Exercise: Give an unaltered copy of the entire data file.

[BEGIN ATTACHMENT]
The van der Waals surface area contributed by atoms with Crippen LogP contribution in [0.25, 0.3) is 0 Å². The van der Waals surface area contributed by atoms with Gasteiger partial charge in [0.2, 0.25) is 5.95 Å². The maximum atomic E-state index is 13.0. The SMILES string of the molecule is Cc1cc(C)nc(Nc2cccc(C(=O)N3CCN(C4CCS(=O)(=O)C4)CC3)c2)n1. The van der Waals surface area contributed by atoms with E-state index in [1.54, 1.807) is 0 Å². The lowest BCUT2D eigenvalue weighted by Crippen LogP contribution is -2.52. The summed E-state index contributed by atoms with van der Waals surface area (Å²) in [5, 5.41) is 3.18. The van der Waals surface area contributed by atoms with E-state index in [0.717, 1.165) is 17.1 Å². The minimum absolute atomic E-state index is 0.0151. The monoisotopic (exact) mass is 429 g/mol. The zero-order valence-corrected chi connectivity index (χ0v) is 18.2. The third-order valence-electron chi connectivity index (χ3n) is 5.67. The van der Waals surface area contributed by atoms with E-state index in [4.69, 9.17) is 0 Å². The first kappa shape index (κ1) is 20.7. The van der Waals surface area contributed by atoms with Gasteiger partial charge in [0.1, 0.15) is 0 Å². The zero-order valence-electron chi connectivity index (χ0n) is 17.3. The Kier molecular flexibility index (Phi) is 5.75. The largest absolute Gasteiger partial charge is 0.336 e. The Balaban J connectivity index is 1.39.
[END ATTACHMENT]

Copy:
The van der Waals surface area contributed by atoms with Crippen LogP contribution in [0.25, 0.3) is 0 Å². The van der Waals surface area contributed by atoms with Gasteiger partial charge in [0.2, 0.25) is 5.95 Å². The maximum atomic E-state index is 13.0. The SMILES string of the molecule is Cc1cc(C)nc(Nc2cccc(C(=O)N3CCN(C4CCS(=O)(=O)C4)CC3)c2)n1. The van der Waals surface area contributed by atoms with E-state index in [1.54, 1.807) is 0 Å². The lowest BCUT2D eigenvalue weighted by Crippen LogP contribution is -2.52. The summed E-state index contributed by atoms with van der Waals surface area (Å²) in [5, 5.41) is 3.18. The van der Waals surface area contributed by atoms with E-state index in [0.717, 1.165) is 17.1 Å². The minimum absolute atomic E-state index is 0.0151. The monoisotopic (exact) mass is 429 g/mol. The zero-order valence-corrected chi connectivity index (χ0v) is 18.2. The third-order valence-electron chi connectivity index (χ3n) is 5.67. The van der Waals surface area contributed by atoms with E-state index in [4.69, 9.17) is 0 Å². The first kappa shape index (κ1) is 20.7. The van der Waals surface area contributed by atoms with Gasteiger partial charge in [0.1, 0.15) is 0 Å². The zero-order valence-electron chi connectivity index (χ0n) is 17.3. The Kier molecular flexibility index (Phi) is 5.75. The largest absolute Gasteiger partial charge is 0.336 e. The Balaban J connectivity index is 1.39.